move to its top-level directory, and run

.. code-block:: none

   make install

to have OPAM install ``kind2`` and its dependencies.

Note that z3 is available in OPAM so it is possible to install it too with OPAM by running:

.. code-block:: none

   opam install z3

Be aware, however, that this takes quite a bit of time (up to 25 minutes).

Direct Installation Using Dune 

To build directly from sources you will also need the following software 

* OCaml 4.07 or later,
* `Dune 2.0 or later <>`_\,
* dune-build-info,
* `OCaml bindings for ZMQ <>`_\,
* `Yojson <>`_\,
* `num <>`_\,
* `Menhir <>`_ parser generator

First install this software on your system using your preferred method.
Then clone the `Kind 2 git repository <>`_, 
move to the top-level directory of the repository, and run

.. code-block:: none

   dune build src @install
   dune install --sections=bin --prefix <DIR>

to install the Kind 2 binary into ``<DIR>/bin``.

You need a supported SMT solver in your PATH environment variable when running ``kind2``.


With OPAM 2.x you can create a local switch which will install all dependencies automatically.

.. code-block:: none

   opam switch create .

Alternatively, you can install all dependencies in your current switch by running:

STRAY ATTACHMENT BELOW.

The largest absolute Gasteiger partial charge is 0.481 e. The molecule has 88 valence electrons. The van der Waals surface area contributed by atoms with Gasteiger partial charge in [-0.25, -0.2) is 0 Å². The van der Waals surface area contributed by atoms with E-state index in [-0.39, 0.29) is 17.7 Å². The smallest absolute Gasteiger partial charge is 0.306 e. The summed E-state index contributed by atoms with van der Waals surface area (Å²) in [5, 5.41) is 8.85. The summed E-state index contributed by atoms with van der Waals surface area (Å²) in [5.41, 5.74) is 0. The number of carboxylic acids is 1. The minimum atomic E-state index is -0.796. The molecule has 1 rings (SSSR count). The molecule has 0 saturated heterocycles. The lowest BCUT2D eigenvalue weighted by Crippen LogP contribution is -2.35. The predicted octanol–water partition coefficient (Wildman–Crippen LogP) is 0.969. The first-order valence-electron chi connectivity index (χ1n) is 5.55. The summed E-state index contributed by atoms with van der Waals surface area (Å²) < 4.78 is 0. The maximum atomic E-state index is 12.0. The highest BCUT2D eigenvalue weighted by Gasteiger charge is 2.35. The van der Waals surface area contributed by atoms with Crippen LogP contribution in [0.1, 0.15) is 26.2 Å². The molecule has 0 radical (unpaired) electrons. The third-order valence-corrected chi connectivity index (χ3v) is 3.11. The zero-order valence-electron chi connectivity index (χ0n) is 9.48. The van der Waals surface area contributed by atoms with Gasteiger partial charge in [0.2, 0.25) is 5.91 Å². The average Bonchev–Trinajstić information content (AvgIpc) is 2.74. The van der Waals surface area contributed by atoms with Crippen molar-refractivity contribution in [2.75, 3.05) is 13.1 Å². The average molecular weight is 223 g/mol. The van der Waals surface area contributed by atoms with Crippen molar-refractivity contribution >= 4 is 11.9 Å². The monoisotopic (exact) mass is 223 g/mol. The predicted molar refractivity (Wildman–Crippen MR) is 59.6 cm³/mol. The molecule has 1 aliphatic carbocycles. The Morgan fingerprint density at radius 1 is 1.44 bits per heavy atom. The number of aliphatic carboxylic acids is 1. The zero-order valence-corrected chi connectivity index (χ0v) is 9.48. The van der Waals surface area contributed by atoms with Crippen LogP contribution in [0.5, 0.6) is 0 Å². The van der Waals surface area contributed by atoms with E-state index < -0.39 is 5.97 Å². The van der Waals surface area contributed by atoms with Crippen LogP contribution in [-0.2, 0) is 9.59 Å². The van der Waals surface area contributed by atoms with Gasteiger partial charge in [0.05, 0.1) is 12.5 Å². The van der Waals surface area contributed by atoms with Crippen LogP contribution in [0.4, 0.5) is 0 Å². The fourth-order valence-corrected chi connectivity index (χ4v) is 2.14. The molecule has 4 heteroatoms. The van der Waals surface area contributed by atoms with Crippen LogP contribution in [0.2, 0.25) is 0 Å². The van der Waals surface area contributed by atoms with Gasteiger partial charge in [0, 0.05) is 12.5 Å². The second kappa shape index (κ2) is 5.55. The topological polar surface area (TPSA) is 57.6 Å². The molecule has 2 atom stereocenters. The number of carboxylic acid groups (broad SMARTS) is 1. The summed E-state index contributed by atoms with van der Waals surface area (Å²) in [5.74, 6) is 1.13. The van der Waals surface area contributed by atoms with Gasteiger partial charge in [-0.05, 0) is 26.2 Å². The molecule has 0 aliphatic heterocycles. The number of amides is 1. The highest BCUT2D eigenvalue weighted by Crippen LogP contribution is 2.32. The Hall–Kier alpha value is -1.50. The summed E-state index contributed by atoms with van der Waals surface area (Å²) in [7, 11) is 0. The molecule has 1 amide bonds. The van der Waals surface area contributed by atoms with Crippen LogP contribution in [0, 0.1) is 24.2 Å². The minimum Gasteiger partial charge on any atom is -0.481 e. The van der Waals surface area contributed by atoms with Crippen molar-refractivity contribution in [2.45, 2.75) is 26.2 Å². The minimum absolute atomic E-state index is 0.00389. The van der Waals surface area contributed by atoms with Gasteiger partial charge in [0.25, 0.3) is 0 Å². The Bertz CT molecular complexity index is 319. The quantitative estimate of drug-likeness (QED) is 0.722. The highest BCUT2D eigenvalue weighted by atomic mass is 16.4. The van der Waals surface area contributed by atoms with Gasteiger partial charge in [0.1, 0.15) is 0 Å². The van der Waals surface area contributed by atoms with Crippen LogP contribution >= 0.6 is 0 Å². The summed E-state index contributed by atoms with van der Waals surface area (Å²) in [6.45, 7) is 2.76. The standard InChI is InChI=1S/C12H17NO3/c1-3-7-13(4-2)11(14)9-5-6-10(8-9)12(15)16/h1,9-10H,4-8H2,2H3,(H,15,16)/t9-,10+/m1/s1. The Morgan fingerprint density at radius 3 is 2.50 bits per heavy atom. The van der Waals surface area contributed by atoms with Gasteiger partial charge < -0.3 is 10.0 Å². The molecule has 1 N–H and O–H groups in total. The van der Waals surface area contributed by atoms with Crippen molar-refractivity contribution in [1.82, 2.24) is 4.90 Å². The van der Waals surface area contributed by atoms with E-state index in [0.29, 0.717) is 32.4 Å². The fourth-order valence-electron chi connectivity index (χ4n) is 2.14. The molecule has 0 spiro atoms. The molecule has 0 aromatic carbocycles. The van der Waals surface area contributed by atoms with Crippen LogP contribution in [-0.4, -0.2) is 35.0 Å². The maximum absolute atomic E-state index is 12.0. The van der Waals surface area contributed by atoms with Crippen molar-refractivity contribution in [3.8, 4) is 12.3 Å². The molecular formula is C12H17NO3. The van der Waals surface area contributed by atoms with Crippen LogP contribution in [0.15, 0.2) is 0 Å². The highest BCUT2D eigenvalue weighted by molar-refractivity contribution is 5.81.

.. code-block:: none

   opam install . --deps-only

For running the unit tests for front end, you can install ounit2 library using opam by running:

.. code-block:: none

   opam install ounit2

To run the ounit tests, you can use the following dune command:

.. code-block:: none

   dune test


Documentation is available online in `HTML <>`_
or `PDF <>`_ forms.

In order to generate the documentation locally, you need:

* A GNU version of ``sed`` (``gsed`` on OSX)
* `Python v3.5 or later <>`_
* `Sphinx <>`_

For HTML documentation, you additionally need:

* `sphinx-press-theme <>`_

For PDF documentation, you additionally need:

* `latexmk <>`_
* `XeTeX <>`_
* `lmodern <>`_

If you're on Debian/Ubuntu, assuming you have Python 3 installed,
you can run the following:

.. code-block:: bash

    sudo apt-get install python3-sphinx latexmk texlive-xetex lmodern
    pip3 install sphinx_press_theme

See ``doc/usr/README.rst`` for more information.

Dependencies (7)

  1. zmq >= "5.1.0" & < "5.1.4"
  2. yojson
  3. num
  4. menhir < "20211215"
  5. dune-build-info
  6. dune >= "2.0"
  7. ocaml >= "4.07" & < "5.0"

Dev Dependencies (3)

  1. z3 < "4.8.9" & with-test
  2. ounit2 with-test
  3. odoc with-doc

Used by